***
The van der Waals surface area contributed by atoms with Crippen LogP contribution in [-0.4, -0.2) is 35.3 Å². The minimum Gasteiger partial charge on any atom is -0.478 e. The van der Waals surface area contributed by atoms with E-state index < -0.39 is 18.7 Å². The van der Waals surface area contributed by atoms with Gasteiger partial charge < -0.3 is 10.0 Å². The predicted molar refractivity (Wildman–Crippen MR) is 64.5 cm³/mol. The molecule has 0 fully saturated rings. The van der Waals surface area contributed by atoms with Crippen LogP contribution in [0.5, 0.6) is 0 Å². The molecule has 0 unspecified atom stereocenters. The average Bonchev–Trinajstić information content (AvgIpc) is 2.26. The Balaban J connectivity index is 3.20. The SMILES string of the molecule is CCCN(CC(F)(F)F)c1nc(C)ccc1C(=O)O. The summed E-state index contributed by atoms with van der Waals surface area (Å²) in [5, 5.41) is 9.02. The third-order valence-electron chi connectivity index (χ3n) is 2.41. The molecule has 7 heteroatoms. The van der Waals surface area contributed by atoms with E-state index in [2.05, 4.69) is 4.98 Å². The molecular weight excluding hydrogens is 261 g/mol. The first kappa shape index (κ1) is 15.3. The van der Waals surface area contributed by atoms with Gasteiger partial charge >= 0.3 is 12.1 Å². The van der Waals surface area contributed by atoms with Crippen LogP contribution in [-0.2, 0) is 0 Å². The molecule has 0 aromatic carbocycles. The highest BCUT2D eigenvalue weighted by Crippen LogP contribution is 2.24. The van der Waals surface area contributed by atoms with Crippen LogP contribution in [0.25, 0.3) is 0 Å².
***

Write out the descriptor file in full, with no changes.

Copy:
The van der Waals surface area contributed by atoms with Crippen LogP contribution in [-0.4, -0.2) is 35.3 Å². The minimum Gasteiger partial charge on any atom is -0.478 e. The van der Waals surface area contributed by atoms with E-state index < -0.39 is 18.7 Å². The van der Waals surface area contributed by atoms with Gasteiger partial charge < -0.3 is 10.0 Å². The predicted molar refractivity (Wildman–Crippen MR) is 64.5 cm³/mol. The molecule has 0 fully saturated rings. The van der Waals surface area contributed by atoms with Crippen LogP contribution in [0.5, 0.6) is 0 Å². The molecule has 0 unspecified atom stereocenters. The average Bonchev–Trinajstić information content (AvgIpc) is 2.26. The Balaban J connectivity index is 3.20. The SMILES string of the molecule is CCCN(CC(F)(F)F)c1nc(C)ccc1C(=O)O. The summed E-state index contributed by atoms with van der Waals surface area (Å²) in [5, 5.41) is 9.02. The third-order valence-electron chi connectivity index (χ3n) is 2.41. The molecule has 7 heteroatoms. The van der Waals surface area contributed by atoms with E-state index in [2.05, 4.69) is 4.98 Å². The molecular weight excluding hydrogens is 261 g/mol. The first kappa shape index (κ1) is 15.3. The van der Waals surface area contributed by atoms with Gasteiger partial charge >= 0.3 is 12.1 Å². The van der Waals surface area contributed by atoms with Crippen LogP contribution in [-0.2, 0) is 0 Å². The molecule has 0 aromatic carbocycles. The highest BCUT2D eigenvalue weighted by Crippen LogP contribution is 2.24. The van der Waals surface area contributed by atoms with Crippen LogP contribution in [0.25, 0.3) is 0 Å².